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Challenges, Opportunities and Advice in School-Based Intervention Research

Nancy Creaghead

DOI: 10.1044/cred-int-bts-001

I’m Nancy Creaghead, and I am faculty at the University of Cincinnati. I have been there for 40 years.

So, over the last ten years, we’ve had a number of projects going on in Head Start. And our goals primarily are to collaborate with teachers and to enhance the language and literacy education in the preschool classroom.

What are some of the common challenges in conducting research in school settings?

We have a long standing relationship with this Head Start program, so we’re able to go in there, and we’re able to be accepted, and we have our entree as a group. But being able to design the study and have it go the way you want it to is not easy. Because when you’re working in real life settings there are many things that happen.

We’ve tried to do projects across the year, some of them have been six weeks or eight weeks. We’ve had six-month projects. And so some of the challenges are that the teachers may not stay, we’ve lost teachers when we’re working on projects. The children may not stay. So when we’ve tried to do a project that’s across a whole six months, or even a nine-month time frame to really see change in what happens with children, then you have this challenge. Especially when you’re working in areas where there’s a lot of moving and children changing schools and changing centers. The challenges are to maintain those settings.

Institutional Review Boards (IRBs) are always hard, too. That’s another — that’s the first challenge that you have to get past, is getting an IRB, which is more difficult when you’re working with children. And also even more difficult with you’re working in an outside setting.

Another huge challenge is getting good recordings. When you’re working with children around in a setting where you don’t have control of the sound environment, there is lots and lots of noise. So that is one of the biggest challenges — that we come back and say, “Oh my gosh, we don’t have recordings we can actually hear.”

What advice do you have for new researchers working in school settings?

Going back to advice about — first of all, start out with more subjects than you need. That’s for sure.

And being sure that you do have a setting where you know you’re going to get buy-in. I say “be sure” and that’s oversimplifying. I don’t think you’re ever sure you’re going to have total buy in, and that it’s really going to work.

In regard to the recordings, having children individually miked is just critical. And sometimes we have not done that from the very beginning — but having a microphone in the setting without individual mics is just difficult. More and more, we’re able to use more sophisticated systems within our own clinic for recording, and then for tracking and tagging the information. New technology is coming on every day to make that easier.

Another thing that’s sometimes surprising to me is when, especially if you’re in a setting and you’re videotaping — or video recording, I’ve got to get this taping word out of my head — when you’re video recording or recording period, there’s an amazing wealth of data that you can get or that you can use in so many ways. Sometimes when you have this recorded data, what you studied over here, you may be able to study this other thing that’s just incredibly useful. You see things when you have that recording — that, “Oh, we should look at this” — that’s exciting and surprising.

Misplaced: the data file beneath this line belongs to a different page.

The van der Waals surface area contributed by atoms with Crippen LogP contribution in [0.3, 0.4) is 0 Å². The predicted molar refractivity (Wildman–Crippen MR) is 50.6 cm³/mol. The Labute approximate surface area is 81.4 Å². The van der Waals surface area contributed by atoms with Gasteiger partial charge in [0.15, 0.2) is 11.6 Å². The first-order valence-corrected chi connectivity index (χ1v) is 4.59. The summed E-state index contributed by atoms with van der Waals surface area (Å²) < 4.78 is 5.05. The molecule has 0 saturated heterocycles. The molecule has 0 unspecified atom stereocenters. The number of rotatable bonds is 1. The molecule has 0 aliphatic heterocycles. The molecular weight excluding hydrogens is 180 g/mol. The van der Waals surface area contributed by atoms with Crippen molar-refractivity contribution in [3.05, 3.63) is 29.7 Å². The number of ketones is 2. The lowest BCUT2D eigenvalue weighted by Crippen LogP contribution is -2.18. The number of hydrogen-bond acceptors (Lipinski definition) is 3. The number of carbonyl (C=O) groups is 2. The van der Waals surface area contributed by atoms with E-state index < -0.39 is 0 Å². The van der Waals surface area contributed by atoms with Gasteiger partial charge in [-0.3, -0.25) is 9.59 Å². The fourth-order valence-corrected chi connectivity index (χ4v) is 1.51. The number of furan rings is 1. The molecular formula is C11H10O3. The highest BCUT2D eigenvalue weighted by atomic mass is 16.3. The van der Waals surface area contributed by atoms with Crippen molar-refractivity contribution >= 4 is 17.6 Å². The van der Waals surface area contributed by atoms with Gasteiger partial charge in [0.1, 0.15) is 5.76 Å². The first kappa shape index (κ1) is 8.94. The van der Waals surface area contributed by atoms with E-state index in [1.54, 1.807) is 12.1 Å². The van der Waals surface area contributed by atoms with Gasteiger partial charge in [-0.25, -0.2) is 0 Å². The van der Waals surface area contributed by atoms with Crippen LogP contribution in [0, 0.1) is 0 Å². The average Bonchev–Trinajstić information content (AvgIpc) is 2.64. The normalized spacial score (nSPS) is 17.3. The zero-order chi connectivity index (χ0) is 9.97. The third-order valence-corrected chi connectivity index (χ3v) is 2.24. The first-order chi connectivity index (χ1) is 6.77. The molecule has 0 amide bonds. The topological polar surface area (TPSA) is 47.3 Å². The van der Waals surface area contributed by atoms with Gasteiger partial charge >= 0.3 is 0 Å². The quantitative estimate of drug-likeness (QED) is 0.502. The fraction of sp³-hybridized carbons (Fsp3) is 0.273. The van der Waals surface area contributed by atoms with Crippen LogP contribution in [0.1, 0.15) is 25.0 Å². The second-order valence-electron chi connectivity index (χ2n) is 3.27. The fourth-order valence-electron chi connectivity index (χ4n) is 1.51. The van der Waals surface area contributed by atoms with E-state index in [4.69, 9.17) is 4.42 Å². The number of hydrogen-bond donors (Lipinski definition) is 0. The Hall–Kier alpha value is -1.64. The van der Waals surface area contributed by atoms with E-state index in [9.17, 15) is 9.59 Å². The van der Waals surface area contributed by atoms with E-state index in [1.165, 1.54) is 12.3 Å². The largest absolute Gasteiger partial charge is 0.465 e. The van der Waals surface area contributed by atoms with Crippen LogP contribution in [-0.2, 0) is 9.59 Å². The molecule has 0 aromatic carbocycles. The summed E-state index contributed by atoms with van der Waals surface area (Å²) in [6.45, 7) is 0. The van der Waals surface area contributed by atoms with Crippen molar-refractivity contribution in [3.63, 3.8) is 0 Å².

What else should new researchers know about research in authentic settings?

Learning from teachers — because my area is primarily schools — is huge. In another recent project, where we were looking at reading comprehension in a classroom. This was a third, fourth and fifth grade classroom. One of the things that we really learned in that setting from that teacher was what’s really possible in that classroom.

What we were trying to look at was faithfulness to the intervention and what kind of difference that made. The intervention was put in place, and then we had a single subject design to look at faithfulness. We had to make a lot of changes in there to say, “You can’t be that faithful. This is what you have to do to be real in that setting.”

I think that’s really what you learn from being in those settings. To me, it’s so hard. And it’s so messy. It’s so incredibly messy. But, it’s just not real if we aren’t in there in the real setting where it really happens. Not that we don’t also have to have that background research to say, “Well, let’s try this and let’s see if it works here.” But, to me, the exciting part is really trying to see how it plays out in the school settings.

The interest for doing authentic research, and doing research that is related to the environment and takes into account the environment — that new interest is really exciting to me. Because it’s going to help us make changes in the real world. In the real world where — in my case — children go to school, where people are actually treated in hospitals, and where the team is a part of what’s going on. The fact that implementation science is really something that is coming to the forefront — I guess that’s really the most exciting thing. To actually hear people talking about implementation research and implementation science and raising the bar. Increasing the amount, raising the bar, and having a commitment to implementation research.

Nancy Creaghead
University of Cincinnati

The content of this page is based on selected clips from a video interview conducted at the ASHA National Office.

Copyright © 2015 American Speech-Language-Hearing Association